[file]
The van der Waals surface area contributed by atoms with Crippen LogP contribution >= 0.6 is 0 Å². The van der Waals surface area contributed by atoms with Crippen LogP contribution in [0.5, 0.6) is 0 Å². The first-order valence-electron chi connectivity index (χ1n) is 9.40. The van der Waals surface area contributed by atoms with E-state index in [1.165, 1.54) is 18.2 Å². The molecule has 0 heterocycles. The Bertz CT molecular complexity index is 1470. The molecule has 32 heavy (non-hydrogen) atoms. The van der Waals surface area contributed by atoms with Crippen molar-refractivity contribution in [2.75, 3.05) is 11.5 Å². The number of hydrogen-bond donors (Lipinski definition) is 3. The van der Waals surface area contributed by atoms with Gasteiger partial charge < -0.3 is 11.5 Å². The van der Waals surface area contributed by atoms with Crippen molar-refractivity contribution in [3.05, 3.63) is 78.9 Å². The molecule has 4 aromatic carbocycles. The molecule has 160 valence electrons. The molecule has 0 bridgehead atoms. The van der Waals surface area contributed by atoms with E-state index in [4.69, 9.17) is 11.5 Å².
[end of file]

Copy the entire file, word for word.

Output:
The van der Waals surface area contributed by atoms with Crippen LogP contribution >= 0.6 is 0 Å². The van der Waals surface area contributed by atoms with Crippen LogP contribution in [0.5, 0.6) is 0 Å². The first-order valence-electron chi connectivity index (χ1n) is 9.40. The van der Waals surface area contributed by atoms with E-state index in [1.165, 1.54) is 18.2 Å². The molecule has 0 heterocycles. The Bertz CT molecular complexity index is 1470. The molecule has 32 heavy (non-hydrogen) atoms. The van der Waals surface area contributed by atoms with Crippen molar-refractivity contribution in [2.75, 3.05) is 11.5 Å². The number of hydrogen-bond donors (Lipinski definition) is 3. The van der Waals surface area contributed by atoms with Gasteiger partial charge < -0.3 is 11.5 Å². The van der Waals surface area contributed by atoms with Crippen molar-refractivity contribution in [3.05, 3.63) is 78.9 Å². The molecule has 4 aromatic carbocycles. The molecule has 160 valence electrons. The molecule has 0 bridgehead atoms. The van der Waals surface area contributed by atoms with E-state index in [4.69, 9.17) is 11.5 Å².